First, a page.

March 01, 1976 12:00 PM

There was a time when going to a basketball game at little Amherst College in Massachusetts was about as thrilling as compulsory chapel. Jim Rehnquist has changed all that. The muscular, 6’3″ junior from McLean, Va. has led his team to a winning season and poured in enough points to attract unusual national attention. But, as the son of U.S. Supreme Court Justice William H. Rehnquist, Jim suspects the publicity isn’t entirely his own doing. “The attention is good for my ego,” he concedes, “but I realize that part of it is because of my old man, and that bothers me. I also think the constant puns about both of us being on the court and the bench are juvenile.”

Averaging 15 rebounds and nearly 30 points a game (he has been running one-two among small college scorers most of the season), Rehnquist spends little time gathering splinters. An all-state center at Langley (Va.) High School, he passed up bigger colleges—he had feelers from Dartmouth and Colgate—after visiting Amherst on a balmy October afternoon. “The people were friendly,” he says, “and when I found out that free beer was on tap at the fraternities every night, I knew it was the place for me.”

It mattered little to Rehnquist that there are no athletic scholarships at Amherst. Or that he would be playing in a drafty, decrepit field house known as The Cage. Or that the level of play would not match his dreams as a schoolboy. “I think I could have improved a lot more if I had played in the Ivy League,” he concedes, “but the basketball here is competitive. Everyone on the team is good friends and very close. That makes it fun when you win, and all that much worse when you lose.”

A superbly accurate shooter—”probably the best I’ve ever seen in college ball,” says his coach, Rick Wilson—Rehnquist averaged 27 points a game as a freshman. His 24-point average as a sophomore was sixth highest in the nation. In one game last month he scored a remarkable 50 points. Yet he admits to weaknesses in defense and ball handling and doubts that he has any future as a pro. Has his name caused him any problems on the basketball floor? “One guy asked me,” he says disgustedly, “if my father could fix his traffic ticket.”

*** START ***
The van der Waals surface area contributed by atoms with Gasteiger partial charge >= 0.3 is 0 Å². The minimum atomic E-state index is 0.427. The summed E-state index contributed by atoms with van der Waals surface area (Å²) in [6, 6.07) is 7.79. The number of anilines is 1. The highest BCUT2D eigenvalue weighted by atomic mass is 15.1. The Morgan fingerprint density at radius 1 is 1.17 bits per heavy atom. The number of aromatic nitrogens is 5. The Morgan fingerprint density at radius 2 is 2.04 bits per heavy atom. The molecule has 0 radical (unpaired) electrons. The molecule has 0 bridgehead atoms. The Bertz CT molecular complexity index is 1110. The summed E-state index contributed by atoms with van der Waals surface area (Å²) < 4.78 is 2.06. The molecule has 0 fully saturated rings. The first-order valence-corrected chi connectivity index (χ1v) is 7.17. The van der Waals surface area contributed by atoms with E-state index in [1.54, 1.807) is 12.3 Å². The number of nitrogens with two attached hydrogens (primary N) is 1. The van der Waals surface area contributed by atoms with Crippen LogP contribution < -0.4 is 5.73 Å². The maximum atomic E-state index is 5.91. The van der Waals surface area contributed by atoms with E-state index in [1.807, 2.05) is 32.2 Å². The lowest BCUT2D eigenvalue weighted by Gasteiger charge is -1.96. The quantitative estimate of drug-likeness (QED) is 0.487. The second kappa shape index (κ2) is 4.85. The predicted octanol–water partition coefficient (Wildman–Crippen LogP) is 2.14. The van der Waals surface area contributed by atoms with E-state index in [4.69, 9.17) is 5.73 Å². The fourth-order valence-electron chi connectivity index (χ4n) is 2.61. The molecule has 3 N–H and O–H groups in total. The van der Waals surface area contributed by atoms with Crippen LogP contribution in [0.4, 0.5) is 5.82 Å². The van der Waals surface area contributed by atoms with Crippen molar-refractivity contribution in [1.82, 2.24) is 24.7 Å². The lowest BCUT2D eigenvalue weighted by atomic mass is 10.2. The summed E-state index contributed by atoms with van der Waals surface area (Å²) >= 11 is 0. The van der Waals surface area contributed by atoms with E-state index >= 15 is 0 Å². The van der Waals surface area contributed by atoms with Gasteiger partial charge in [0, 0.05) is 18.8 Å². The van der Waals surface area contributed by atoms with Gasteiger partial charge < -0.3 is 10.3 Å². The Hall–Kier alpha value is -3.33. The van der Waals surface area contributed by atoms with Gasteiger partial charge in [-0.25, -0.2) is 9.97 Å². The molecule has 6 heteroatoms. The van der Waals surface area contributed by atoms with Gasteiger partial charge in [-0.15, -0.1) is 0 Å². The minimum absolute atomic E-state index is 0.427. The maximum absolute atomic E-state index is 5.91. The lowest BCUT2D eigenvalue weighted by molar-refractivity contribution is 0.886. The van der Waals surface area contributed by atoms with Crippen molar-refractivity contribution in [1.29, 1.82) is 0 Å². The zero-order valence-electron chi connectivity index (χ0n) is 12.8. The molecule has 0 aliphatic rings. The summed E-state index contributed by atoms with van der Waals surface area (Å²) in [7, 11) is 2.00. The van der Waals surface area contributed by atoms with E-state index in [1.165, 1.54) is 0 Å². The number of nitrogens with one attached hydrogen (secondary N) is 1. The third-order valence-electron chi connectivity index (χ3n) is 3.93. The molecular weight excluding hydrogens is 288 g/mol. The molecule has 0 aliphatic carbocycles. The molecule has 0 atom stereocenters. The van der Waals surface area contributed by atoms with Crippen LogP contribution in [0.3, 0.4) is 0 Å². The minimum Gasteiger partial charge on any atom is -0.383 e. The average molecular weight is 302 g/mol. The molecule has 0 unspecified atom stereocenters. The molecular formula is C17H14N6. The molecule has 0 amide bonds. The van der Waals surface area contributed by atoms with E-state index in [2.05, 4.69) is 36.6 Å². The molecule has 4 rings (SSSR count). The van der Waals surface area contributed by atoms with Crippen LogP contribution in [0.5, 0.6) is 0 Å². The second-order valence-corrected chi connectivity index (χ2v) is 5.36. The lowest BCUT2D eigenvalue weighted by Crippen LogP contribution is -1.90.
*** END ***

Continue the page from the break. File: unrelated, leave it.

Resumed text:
A National Merit finalist in high school, Jim industriously squirreled away $1,000 his senior year washing dishes 30 hours a week. Now he rises at 6:30 every morning to manage Amherst’s student dining room staff. A history major with a B+ average, he hopes to teach after graduation, and perhaps play some semipro basketball in Europe.

More liberal than his father, who was appointed to the high court in 1971 by President Nixon, young Rehnquist says they often swap viewpoints. “I don’t agree with him politically at all,” he says, “but he’s a tough guy to argue with.” Nor does Jim get much help from his mother, whom he fondly describes as a “misplaced Victorian.” Dissension, however, ends at the front door. The elder Rehnquist tries to see Amherst play whenever he can. He missed only one of his son’s games in high school, and that was on the day of his swearing-in. Once, when young Rehnquist was called on a dubious foul, Langley coach Bob Pence was startled to hear a furious protest from the stands. “I looked around to reprimand the parent,” recalls Pence, “and there I was, face to face with a Supreme Court Justice.”

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